Department of Geology,
University of Delhi, India
|The National Capital Territory of Delhi, India is plagued with the problem of dwindling groundwater resources. This paper shows the usefulness of Digital Elevation Models in the identification and location of suitable areas for artificial water recharge|
The area selected for the present study encompasses western and southwestern parts of NCT – Delhi, and comes under the catchment of Sahibi River (Fig 1). In general, the terrain has undulating topography with regional slope towards northeast. This region is beset with typical hydrogeological problems of semi-arid region, such as rapid depletion of fresh groundwater resources and increasing salinity in shallow aquifer zones. These problems further become more complicated due to heterogeneity in the aquifer material. Fresh groundwater resources in the area are scarce and are available only in the vicinity of Najafgarh drain (stretch between Dhansa and Kakraula, Fig 1) and that to a limited depth of around 20m. Sustainable fresh groundwater availability in the area can only be expected if the shallow fresh water aquifers are regularly recharged over a vast region. In order to find the remedial measures it has become essential to identify suitable areas, where large-scale artificial recharge can be done. Also, as the amount of recharge is sensitive to geomorphic situation, it is imperative to relate the same with the areas of recharge. The present study is an attempt to map such areas using geospatial information provided by Digital Elevation Models (DEM) in conjunction with subsurface data of the region.
The methodology adopted in the study is as follows: First, a DEM (Fig 2) of the area was generated with the help of MAPINFO V.6.0 GIS software using elevation data provided in Survey of India’s (SOI) toposheets. Drainage network of the area was also digitized using the same SOI toposheets and was superimposed on the DEM (Fig 3) for further analysis. Secondly, hydrogeological logs (Fig 4) from several sites situated within different geomorphic zones are prepared to correlate the changes in topography and geomorphology with that of subsurface material. Then from the analysis of DEM, drainage network and hydrogeological logs, suitable sites for recharge have been located.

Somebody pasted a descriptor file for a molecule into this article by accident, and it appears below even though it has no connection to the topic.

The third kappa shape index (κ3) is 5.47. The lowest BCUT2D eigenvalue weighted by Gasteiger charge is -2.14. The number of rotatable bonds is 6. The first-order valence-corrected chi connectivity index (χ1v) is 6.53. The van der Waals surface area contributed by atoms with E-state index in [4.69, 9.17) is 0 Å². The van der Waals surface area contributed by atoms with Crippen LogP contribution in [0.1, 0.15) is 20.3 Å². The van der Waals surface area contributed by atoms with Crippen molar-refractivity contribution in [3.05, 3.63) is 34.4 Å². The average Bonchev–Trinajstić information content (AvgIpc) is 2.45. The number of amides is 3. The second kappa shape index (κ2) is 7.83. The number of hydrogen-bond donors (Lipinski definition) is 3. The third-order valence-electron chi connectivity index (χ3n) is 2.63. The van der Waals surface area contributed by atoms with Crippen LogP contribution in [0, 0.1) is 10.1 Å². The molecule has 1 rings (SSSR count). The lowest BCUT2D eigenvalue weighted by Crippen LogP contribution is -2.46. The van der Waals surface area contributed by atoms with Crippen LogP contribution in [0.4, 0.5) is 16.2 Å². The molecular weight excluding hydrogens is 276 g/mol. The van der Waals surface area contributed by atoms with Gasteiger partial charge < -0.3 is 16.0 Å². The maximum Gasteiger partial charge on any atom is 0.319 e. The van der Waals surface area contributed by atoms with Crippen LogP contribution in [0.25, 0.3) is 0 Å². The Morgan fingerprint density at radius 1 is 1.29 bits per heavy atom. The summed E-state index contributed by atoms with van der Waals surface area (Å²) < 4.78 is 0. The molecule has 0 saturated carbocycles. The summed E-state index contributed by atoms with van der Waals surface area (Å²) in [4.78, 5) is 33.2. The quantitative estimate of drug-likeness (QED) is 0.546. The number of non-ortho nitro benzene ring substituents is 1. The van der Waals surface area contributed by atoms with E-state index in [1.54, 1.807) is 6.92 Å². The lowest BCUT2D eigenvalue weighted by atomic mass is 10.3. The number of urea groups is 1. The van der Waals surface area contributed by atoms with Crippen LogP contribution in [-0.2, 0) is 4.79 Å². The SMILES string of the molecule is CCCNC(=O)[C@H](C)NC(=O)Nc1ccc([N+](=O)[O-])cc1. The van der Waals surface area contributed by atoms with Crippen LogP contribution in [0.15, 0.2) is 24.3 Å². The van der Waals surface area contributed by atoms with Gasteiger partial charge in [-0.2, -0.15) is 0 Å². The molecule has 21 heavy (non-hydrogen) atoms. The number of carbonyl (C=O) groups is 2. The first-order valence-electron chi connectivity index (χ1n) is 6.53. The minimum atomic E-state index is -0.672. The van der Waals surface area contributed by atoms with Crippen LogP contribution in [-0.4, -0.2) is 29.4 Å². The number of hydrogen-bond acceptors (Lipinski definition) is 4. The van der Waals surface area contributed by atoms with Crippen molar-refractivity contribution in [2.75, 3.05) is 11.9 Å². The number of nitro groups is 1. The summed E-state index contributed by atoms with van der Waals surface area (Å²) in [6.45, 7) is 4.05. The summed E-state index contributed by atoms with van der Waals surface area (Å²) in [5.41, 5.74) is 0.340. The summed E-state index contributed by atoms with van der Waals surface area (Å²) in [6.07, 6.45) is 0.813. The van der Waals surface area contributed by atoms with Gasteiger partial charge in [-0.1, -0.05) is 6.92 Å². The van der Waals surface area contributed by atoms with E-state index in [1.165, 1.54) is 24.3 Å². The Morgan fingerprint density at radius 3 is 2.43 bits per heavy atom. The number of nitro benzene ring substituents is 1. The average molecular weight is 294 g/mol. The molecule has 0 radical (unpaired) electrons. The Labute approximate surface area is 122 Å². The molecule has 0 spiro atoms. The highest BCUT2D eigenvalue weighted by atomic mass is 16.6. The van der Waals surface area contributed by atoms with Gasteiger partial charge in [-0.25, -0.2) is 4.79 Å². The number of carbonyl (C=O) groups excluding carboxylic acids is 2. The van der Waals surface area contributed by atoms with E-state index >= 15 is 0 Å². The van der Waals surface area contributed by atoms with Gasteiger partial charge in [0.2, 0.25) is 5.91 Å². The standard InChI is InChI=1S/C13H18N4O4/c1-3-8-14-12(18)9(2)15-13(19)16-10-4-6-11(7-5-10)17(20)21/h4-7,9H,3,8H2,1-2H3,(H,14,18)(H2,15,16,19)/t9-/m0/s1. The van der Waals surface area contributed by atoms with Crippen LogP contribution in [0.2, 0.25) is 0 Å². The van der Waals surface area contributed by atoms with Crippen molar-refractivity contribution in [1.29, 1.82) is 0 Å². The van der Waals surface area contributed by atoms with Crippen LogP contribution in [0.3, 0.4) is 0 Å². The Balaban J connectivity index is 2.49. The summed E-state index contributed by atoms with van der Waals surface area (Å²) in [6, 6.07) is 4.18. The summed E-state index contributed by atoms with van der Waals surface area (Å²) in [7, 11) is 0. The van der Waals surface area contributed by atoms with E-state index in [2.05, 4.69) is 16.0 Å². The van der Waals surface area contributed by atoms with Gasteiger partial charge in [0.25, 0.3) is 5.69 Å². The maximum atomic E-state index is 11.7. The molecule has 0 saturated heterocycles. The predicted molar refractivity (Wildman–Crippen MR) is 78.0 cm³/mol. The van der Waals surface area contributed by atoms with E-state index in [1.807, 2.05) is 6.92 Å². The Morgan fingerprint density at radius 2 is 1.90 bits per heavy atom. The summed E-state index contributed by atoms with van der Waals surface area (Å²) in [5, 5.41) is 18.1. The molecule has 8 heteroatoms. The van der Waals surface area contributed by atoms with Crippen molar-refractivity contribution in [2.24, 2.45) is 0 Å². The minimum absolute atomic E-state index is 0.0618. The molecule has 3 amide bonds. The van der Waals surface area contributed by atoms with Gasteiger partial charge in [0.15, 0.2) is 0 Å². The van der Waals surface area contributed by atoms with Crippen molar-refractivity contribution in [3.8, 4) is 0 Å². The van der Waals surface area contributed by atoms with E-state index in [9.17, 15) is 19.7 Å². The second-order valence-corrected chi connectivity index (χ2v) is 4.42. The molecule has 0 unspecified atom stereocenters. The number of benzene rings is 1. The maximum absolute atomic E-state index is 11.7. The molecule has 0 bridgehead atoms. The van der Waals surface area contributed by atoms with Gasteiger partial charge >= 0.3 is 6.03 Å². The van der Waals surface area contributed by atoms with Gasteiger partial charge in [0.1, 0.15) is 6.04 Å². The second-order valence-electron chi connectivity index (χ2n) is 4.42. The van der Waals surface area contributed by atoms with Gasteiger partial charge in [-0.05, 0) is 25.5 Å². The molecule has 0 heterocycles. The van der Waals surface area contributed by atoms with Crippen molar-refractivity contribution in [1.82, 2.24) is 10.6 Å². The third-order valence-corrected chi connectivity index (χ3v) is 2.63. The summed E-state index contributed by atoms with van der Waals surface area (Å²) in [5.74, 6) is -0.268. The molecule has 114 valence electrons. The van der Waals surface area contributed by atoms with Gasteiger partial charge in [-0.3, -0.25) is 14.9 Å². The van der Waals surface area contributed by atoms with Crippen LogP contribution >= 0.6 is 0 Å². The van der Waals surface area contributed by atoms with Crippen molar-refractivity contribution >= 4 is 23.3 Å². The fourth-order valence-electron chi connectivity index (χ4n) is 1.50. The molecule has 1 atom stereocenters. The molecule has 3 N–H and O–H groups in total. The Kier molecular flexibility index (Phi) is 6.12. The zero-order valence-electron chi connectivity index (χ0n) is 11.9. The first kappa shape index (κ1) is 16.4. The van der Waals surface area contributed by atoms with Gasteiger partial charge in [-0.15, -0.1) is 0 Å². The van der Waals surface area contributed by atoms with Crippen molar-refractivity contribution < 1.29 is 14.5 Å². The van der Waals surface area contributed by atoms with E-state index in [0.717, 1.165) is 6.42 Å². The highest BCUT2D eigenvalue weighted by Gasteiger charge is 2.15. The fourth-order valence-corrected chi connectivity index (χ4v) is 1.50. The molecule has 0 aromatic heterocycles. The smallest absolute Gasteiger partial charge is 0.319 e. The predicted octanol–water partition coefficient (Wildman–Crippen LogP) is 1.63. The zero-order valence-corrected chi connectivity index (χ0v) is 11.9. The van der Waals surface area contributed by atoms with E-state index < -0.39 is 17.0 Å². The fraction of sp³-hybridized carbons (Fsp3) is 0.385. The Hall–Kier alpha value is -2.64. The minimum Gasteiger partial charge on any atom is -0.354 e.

Generation of Digital Elevation Model
For generating the DEM, topographic contours were digitized using 1:50,000 scale toposheets (53H/2, 53H/1, 53H/3, 53D/13, 53D/14 and 53D/15) having contour interval of 10m. Though the 10m contour interval is enough for southeastern part of the study area where topography is hilly (structural ridges), it is however insufficient for the rest of the area where it is subdued (alluvial plain occurring mostly between 210m to 220m above MSL). Hence in order to enhance minor topographic variations 1:25,000 scale toposheets (53H/2-SW, 53H/2-SE, 53H/2-NW and 53H/2-NE) having 5m contour interval were also used to digitize the intermediate contours. All these contours represent the elevation ranging from 205m to 300m above MSL. The contours were then overlain by a grid of 0.005-degree interval. Contour values are then correspondingly assigned to the overlapping grid cells with the IDW (Inverse Distance Weightage) interpolation method. Based on this grid, a colour coded DEM was generated (Fig 2), which classifies the study area into seven main topographic zones, i.e. areas occurring below 205m (dark blue zone), between 205m to 210m (medium blue zone), 210m to 212m (light blue zone), 212m to 215m (green zone), 215m to 230m (yellow zone), 230m to 260m (orange zone) and 260m to 300m (red zone) respectively.
Analysis of Digital Elevation Model
The DEM (Fig 2) provides a detailed topographic picture of the area. In general, the southeastern part of the area shows